Background: Clinically stable inpatients may receive potentially unnecessary care, such as overnight vital sign assessment. Nighttime vital signs can disrupt sleep and adversely affect patient satisfaction and contribute to delirium. However, it may be difficult for individual clinicians to determine which patients could safely forego overnight vital signs.
Purpose: We developed a predictive algorithm designed to identify patients who would likely have stable nighttime vital signs and created a clinical decision support tool embedded in the electronic health record (EHR) to prompt clinicians to reduce vital sign checks for those patients.
Description: Predictive Model Development and Validation
We extracted six months’ worth of data from our Epic-based EHR on 3519 inpatients, encompassing a total of 20,835 encounter-nights. Data elements included vital signs, laboratory tests, and clinical data, such as patient demographics and orders written. The primary outcome of the model was “abnormal nighttime vital sign”, defined as any nighttime vital sign entry (blood pressure, heart rate, respiratory rate, or O2 saturation) not within the standard call parameters. We trained a multivariable logistic regression model to predict whether that encounter-night would have ≥1 abnormal vital sign based on the clinical and patient-level variables from the day prior to the encounter-night. Training was performed on a random 70% of the data set (“training set”). We tuned the model on the other 30% (“validation set”) and aimed for a high positive predictive value (>90%) to minimize the chance of missing abnormal vital signs and potentially causing harm. The final independent variables contained in the model were: age, hospital day, prior night’s vital signs, current day’s vital signs, and the current day’s white blood cell count, hemoglobin, creatinine, bicarbonate, and potassium lab values.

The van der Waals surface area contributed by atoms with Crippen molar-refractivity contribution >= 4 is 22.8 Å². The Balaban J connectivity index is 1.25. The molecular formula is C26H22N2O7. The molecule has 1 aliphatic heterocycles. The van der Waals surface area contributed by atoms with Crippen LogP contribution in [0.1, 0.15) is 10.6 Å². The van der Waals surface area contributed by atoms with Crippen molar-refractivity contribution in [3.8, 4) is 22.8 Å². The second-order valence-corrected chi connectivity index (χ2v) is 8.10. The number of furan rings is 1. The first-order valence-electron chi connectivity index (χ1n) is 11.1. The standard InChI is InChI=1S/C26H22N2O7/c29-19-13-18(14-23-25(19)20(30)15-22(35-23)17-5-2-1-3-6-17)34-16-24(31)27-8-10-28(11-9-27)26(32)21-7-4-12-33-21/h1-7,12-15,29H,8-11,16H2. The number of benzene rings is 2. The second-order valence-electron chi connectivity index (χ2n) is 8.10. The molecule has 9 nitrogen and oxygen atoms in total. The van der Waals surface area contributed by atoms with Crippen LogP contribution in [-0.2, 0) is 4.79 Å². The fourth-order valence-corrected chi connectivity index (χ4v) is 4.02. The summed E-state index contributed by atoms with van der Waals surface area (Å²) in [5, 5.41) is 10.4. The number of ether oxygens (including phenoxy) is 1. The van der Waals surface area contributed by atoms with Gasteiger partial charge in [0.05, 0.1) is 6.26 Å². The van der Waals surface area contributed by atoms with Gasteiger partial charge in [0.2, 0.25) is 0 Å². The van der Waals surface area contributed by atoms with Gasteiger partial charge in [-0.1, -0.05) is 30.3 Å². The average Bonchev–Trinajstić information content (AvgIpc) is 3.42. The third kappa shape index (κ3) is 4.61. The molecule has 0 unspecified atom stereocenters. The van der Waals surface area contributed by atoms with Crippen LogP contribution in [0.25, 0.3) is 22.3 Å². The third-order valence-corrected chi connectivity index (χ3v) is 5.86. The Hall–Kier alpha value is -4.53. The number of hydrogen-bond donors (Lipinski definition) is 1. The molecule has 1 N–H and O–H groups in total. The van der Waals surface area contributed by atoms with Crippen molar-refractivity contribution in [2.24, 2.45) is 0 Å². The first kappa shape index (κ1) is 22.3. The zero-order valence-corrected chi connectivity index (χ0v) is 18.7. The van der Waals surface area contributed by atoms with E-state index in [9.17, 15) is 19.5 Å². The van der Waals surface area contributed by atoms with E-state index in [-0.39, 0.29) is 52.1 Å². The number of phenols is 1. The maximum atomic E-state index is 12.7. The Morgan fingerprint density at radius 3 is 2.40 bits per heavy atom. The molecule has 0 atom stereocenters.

The data processing and model development were performed using the R programming language. In order to implement our predictive model into the Epic EHR, we converted it into the Predictive Model Markup Language (PMML) format and then uploaded it into Epic’s Cognitive Computing module, a newly available feature in Epic (Figure 1).
We designed a novel side-bar alert that would 1) notify a clinician if their patient was identified by our model as having a >90% chance of having stable nighttime vital signs, 2) provide the scoring that led to this prediction, 3) suggest reducing vital sign checks if the clinician agreed, and 4) allow the clinician to reduce vital sign checks from within the alert itself. The alert was purposely unobtrusive and allowed clinicians to continue their usual workflow without being forced to respond to it immediately (Figure 1).
Pilot-testing and Implementation
The side-bar alert was assessed for feasibility and acceptability by pilot-testing it for 4 weeks on the direct-care hospitalist service of our 600-bed academic teaching hospital. We surveyed 10 attending hospitalists on service during the pilot, and of the 8 that reported receiving the alert, 75% (n=6) found it useful to their practice.
Conclusions: We developed a reliable predictive model that could identify patients with stable nighttime vital signs and created a clinical alert to encourage clinicians to order less frequent vital sign checks on these patients. Initial pilot-testing indicated reasonable acceptability among hospitalists. Future directions include assessing the effectiveness and safety of the alert on hospitalized patients.
To cite this abstract:Patel, S; Robinson, AD; Najafi, N. USING PREDICTIVE MODELING TO IDENTIFY EXCESS VITAL SIGN ASSESSMENT IN HOSPITALIZED PATIENTS. Abstract published at Hospital Medicine 2019, March 24-27, National Harbor, Md. Abstract Oral. https://www.shmabstracts.com/abstract/using-predictive-modeling-to-identify-excess-vital-sign-assessment-in-hospitalized-patients/. Accessed March 26, 2019.